Florists in Barrhead, AB
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Barrhead Flower Shops
Barrhead AB News
Oct 22, 2015
If you pick these protected wild flowers in Northern Ireland you will face ...
Tale of Two Cities transforming prominent spaces to connect Liverpool and Manchester, while a derelict sewage works in Barrhead near Glasgow has been redeveloped and filled with wild flowers.
Grow Wild is in its third year of wild flower campaigning, aiming to bring people together to transform a communal space by sowing and growing native plants.
Already numerous community initiatives have made a difference across Northern Ireland – with the winning flagship project set to add another level to the benefits brought by Grow Wild.
Stéphanie Baine, NI Manager for Grow Wild, said: “All of the shortlisted projects are amazing. We’re very excited about what will happen when these great schemes battle it out for the public vote. These are brilliant and unique projects – and the challenge will be choosing just one.”
Joanne McDowell, Big Lottery Fund NI director, said: “We are delighted with how people across Northern Ireland have made the changes they want in their communities with support from Grow Wild over the past couple of years.
“We wish all the shortlisted projects the best of luck and are looking forward to seeing the difference the winning project makes to their community.”
The importance of the project has been highlighted by a new awareness campaign aimed at preventing wildlife crime.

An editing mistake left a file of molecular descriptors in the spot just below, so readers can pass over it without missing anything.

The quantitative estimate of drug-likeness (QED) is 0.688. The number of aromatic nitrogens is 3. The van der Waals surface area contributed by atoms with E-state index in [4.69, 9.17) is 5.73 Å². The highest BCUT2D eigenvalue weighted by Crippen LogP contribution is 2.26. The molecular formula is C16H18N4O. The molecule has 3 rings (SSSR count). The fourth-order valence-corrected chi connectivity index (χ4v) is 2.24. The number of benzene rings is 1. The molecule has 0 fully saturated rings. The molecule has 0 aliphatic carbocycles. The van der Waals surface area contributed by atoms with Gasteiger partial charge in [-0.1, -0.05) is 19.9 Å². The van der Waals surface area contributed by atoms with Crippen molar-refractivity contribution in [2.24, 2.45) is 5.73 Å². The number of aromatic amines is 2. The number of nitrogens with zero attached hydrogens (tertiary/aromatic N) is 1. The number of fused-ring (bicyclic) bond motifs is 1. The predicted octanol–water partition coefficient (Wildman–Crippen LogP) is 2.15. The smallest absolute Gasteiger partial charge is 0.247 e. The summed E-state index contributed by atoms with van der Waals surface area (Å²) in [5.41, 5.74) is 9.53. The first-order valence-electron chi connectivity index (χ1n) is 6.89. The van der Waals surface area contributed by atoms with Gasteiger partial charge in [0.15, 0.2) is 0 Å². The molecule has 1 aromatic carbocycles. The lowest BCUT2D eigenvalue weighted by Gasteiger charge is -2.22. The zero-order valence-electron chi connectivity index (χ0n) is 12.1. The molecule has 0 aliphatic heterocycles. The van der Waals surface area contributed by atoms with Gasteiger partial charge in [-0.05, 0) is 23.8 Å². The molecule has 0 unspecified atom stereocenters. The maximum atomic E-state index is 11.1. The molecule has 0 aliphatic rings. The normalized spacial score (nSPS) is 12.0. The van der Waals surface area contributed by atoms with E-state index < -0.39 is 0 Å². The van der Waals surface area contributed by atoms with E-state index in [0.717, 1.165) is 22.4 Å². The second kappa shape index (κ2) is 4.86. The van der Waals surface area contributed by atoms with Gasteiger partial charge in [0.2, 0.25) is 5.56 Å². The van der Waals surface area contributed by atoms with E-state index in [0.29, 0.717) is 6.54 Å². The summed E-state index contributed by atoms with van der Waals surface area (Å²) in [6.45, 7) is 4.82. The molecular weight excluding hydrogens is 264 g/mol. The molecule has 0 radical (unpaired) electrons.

Anyone found picking any of the 70 protected widlflower species can be prosecuted.
Mark H Durkan
PAW NI - Partnership for Action Against Wildlife Crime in Northern Ireland - say many native NI species such as deer, salmon and birds of prey are subject to poaching and cruelty.
But uprooting even common wildflowers like daisies without the landowner’s permission is an offence.
Environment minister Mark H Durkan told the launch of the initiative yesterday: “We aim to educate people that sometimes their actions inadvertently cause significant harm to wildlife.
“Of course, there are also other elements which involve much more extreme forms of criminality - those who target wildlife inflicting great cruelty for their personal pleasure or those who illegally exploit or target our wildlife for financial gain.
“Our starting point is to drive increased awareness of what wildlife crime is and why and encouraging them to report it or seek advice, so that we keep this as a priority and work towards dramatically reducing all forms of wildlife crime.”
PSNI Superintendent Brian Kee, said: “Anyone who witnesses suspicious behaviour, or suspects a wildlife crime is taking place or has occurred, contact the police service on 101, or in an emergency ring 999, or call Crimestoppers number 0800 555 111.
“The report will be fully investigated and where evidence of a criminal offence is found the offender will be reported to the Public Prosecution Service with a view to a prosecution.”
... (Belfast Live)